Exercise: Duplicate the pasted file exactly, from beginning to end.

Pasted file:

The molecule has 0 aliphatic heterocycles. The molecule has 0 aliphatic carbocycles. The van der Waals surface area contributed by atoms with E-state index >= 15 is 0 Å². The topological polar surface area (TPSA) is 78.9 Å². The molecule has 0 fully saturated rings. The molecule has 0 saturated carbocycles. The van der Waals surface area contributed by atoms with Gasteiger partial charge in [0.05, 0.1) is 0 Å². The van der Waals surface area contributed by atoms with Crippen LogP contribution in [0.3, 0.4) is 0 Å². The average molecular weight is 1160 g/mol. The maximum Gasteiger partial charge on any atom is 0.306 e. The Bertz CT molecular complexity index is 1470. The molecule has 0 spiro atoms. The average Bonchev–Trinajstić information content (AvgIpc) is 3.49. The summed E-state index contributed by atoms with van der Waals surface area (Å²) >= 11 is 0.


The molecule has 0 aliphatic heterocycles. The molecule has 0 aliphatic carbocycles. The van der Waals surface area contributed by atoms with E-state index >= 15 is 0 Å². The topological polar surface area (TPSA) is 78.9 Å². The molecule has 0 fully saturated rings. The molecule has 0 saturated carbocycles. The van der Waals surface area contributed by atoms with Gasteiger partial charge in [0.05, 0.1) is 0 Å². The van der Waals surface area contributed by atoms with Crippen LogP contribution in [0.3, 0.4) is 0 Å². The average molecular weight is 1160 g/mol. The maximum Gasteiger partial charge on any atom is 0.306 e. The Bertz CT molecular complexity index is 1470. The molecule has 0 spiro atoms. The average Bonchev–Trinajstić information content (AvgIpc) is 3.49. The summed E-state index contributed by atoms with van der Waals surface area (Å²) >= 11 is 0.